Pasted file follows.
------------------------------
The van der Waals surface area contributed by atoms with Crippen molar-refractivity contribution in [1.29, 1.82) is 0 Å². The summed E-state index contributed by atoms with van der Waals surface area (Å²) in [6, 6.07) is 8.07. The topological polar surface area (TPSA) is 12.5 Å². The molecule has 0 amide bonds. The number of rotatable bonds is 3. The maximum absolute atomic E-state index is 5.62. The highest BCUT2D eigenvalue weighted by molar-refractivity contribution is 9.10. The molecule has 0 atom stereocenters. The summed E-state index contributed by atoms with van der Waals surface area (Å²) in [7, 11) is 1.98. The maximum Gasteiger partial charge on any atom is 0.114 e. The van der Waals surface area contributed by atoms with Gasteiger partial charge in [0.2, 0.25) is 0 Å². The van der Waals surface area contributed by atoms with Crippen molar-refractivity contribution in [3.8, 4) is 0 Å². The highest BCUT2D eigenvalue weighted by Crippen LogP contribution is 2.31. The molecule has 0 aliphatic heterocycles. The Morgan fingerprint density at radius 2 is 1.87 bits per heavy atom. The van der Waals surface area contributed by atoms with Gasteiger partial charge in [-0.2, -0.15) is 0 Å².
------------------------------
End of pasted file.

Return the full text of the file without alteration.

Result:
The van der Waals surface area contributed by atoms with Crippen molar-refractivity contribution in [1.29, 1.82) is 0 Å². The summed E-state index contributed by atoms with van der Waals surface area (Å²) in [6, 6.07) is 8.07. The topological polar surface area (TPSA) is 12.5 Å². The molecule has 0 amide bonds. The number of rotatable bonds is 3. The maximum absolute atomic E-state index is 5.62. The highest BCUT2D eigenvalue weighted by molar-refractivity contribution is 9.10. The molecule has 0 atom stereocenters. The summed E-state index contributed by atoms with van der Waals surface area (Å²) in [7, 11) is 1.98. The maximum Gasteiger partial charge on any atom is 0.114 e. The van der Waals surface area contributed by atoms with Gasteiger partial charge in [0.2, 0.25) is 0 Å². The van der Waals surface area contributed by atoms with Crippen molar-refractivity contribution in [3.8, 4) is 0 Å². The highest BCUT2D eigenvalue weighted by Crippen LogP contribution is 2.31. The molecule has 0 aliphatic heterocycles. The Morgan fingerprint density at radius 2 is 1.87 bits per heavy atom. The van der Waals surface area contributed by atoms with Gasteiger partial charge in [-0.2, -0.15) is 0 Å².